I have always believed Taylor to be a talented artist, but until CMFT (you can read our full review here) I didn’t realize the extent of his abilities. He has taken elements of popular, but past styles, and added in a modern twist. By doing this he has paid homage to past acts but also refused to be confined by the expected style. I think I am confessing that CMFT is the most joyous record received by my ears in 2020. (And the Deftones also released an album this year!) (Damian FitzGerald)
Go check out: “Black Eyes Blue”
Countless Skies – Glow (November 6, Willowtip Records)
With only their second full-length, UK progressive melodeath act Countless Skies have managed to thrust themselves into the conversation as one of the notable bands on the scene. Glow (read our review here) brings influences from melodic death metal such as Insomnium and marries this with soaring, powerful clean vocals and progressive elements that wouldn’t be out of place in calmer Dream Theater passages, to craft both a collection of great tracks and a coherent album from start to finish. All-in-all, Glow is a masterfully crafted release and a standout for the metal genre as a whole – it has really lit up the year. (Chris Andrews)
Go check out: “Tempest”
Death By Stereo – We’re All Dying Just In Time (August 7, Indecision Records/Concrete Jungle Records)
Loaded with ten new tracks, Death By Stereo dropped their seventh studio slab, We’re All Dying Just In Time, back in August and quickly started to sell out of merch as rabid fans had been eagerly awaiting a new full-length for about eight years. As lead singer Efrem Schulz shared in an interview with No Echo, the music is “…an all-out attack on this system we are all currently living in. I think it’s got the best elements of everything we’ve done in the past but still moves forward. It’s most definitely really fucking pissed off.”
Well, with that said, it can be argued that this release is the single best and most cohesive of the band’s career to-date. Is it political? Check; just peep the tracklisting. Is it angry? Check; Efrem sounds like a man possessed, hell-bent on yelling his logical socio-political arguments right into listeners’ brains. Does it pay homage to all previous DBS work while also moving forward? HELL YES! I mean, just listen to track four, “Mass Self Destruct,” the Decepticon-like sample included, and it’s near-impossible to counter the statement.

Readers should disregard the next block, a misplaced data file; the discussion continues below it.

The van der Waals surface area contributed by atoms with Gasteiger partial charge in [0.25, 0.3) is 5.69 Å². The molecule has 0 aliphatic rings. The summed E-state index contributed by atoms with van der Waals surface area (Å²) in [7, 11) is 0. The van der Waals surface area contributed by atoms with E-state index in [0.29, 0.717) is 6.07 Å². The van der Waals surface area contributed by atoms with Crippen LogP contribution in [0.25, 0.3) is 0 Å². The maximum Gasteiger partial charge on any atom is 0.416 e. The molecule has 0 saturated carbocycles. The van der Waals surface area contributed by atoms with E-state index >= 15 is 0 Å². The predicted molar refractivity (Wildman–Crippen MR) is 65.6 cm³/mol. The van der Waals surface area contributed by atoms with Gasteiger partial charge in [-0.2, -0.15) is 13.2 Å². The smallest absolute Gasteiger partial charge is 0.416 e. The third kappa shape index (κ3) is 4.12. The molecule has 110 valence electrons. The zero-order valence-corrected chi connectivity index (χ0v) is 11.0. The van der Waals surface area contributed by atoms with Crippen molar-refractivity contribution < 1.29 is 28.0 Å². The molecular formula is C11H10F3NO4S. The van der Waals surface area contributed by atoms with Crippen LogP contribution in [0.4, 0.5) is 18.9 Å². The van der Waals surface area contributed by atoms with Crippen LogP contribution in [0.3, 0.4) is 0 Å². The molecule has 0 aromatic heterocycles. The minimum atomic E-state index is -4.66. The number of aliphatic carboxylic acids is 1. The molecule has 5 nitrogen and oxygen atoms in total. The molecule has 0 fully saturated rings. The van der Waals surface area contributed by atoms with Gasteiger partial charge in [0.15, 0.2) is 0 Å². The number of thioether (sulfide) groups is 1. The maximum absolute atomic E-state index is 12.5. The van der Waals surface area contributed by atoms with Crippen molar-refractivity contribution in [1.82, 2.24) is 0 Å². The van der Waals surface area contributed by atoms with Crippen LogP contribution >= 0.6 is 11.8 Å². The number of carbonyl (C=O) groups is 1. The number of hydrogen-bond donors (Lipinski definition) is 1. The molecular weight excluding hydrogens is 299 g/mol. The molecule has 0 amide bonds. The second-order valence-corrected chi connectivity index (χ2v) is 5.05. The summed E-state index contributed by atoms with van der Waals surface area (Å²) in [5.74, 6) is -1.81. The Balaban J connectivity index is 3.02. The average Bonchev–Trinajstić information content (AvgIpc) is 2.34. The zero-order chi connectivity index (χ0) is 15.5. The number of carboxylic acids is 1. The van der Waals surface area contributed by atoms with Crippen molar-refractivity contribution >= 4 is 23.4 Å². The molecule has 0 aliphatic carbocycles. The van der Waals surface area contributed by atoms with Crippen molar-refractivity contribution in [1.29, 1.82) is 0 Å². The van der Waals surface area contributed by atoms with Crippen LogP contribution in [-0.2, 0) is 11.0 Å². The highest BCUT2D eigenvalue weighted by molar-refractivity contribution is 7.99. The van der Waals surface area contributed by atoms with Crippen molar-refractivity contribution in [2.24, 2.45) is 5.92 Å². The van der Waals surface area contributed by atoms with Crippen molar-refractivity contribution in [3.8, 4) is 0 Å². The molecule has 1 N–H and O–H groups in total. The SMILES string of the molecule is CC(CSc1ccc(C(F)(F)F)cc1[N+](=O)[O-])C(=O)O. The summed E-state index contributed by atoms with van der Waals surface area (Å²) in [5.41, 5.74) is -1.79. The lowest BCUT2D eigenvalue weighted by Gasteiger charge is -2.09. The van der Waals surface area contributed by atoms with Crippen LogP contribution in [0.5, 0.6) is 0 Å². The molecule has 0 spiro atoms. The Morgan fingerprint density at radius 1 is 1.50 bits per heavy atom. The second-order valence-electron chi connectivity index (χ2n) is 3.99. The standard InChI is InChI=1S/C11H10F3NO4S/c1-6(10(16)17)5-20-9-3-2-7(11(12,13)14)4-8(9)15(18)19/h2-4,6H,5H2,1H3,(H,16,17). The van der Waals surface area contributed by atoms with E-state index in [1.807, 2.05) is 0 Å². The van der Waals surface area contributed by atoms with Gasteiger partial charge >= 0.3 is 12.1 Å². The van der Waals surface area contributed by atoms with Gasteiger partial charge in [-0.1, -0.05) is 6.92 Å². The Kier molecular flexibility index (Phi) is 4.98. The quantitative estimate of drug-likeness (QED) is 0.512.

The bottom line is that We’re All Dying Just In Time is the single best (and most important) hardcore punk album of the year. And if you disagree, there’s simply no denying that, at least lyrically, it is so painfully politically poignant that avoidance is not an option. (Christopher Gonda)
Go check out: “Free Gun With Purchase”
Deftones – Ohms (September 25, Warner Records)
An argument can be made that Ohms (should you like, our full review can be found here) is the best collection of songs the Deftones have released to date as it takes all the best elements from their back catalogue and merges it into one sublime package. From the brutality of their debut release, Adrenaline, and its triumphant follow-up, Around the Far, to the more chilled-out sections of White Pony, Chino Moreno and crew have created an actual masterpiece that would make the late Chi Cheng proud. (Damian FitzGerald)
Go check out: “Ohms”
En Minor – When the Cold Truth Has Worn Its Miserable Welcome Out (September 5, Housecore Records)
Ditching his more vitriolic temperament, which I always felt relied a bit too much on tough-guy theatrics, En Minor finds Phil Anselmo at his brooding, introspective best. For many, his Pantera, Superjoint, and Down work is the stuff of legend, but in this terrifically macabre effort, Anselmo leans away from the heaviness and way, way into New Orleans, gothic-folk poetics. Tom Waits is the easiest parallel for En Minor’s dark, folksy vibes, but even that analogy undercuts just how impressive a change of pace this is for Anselmo.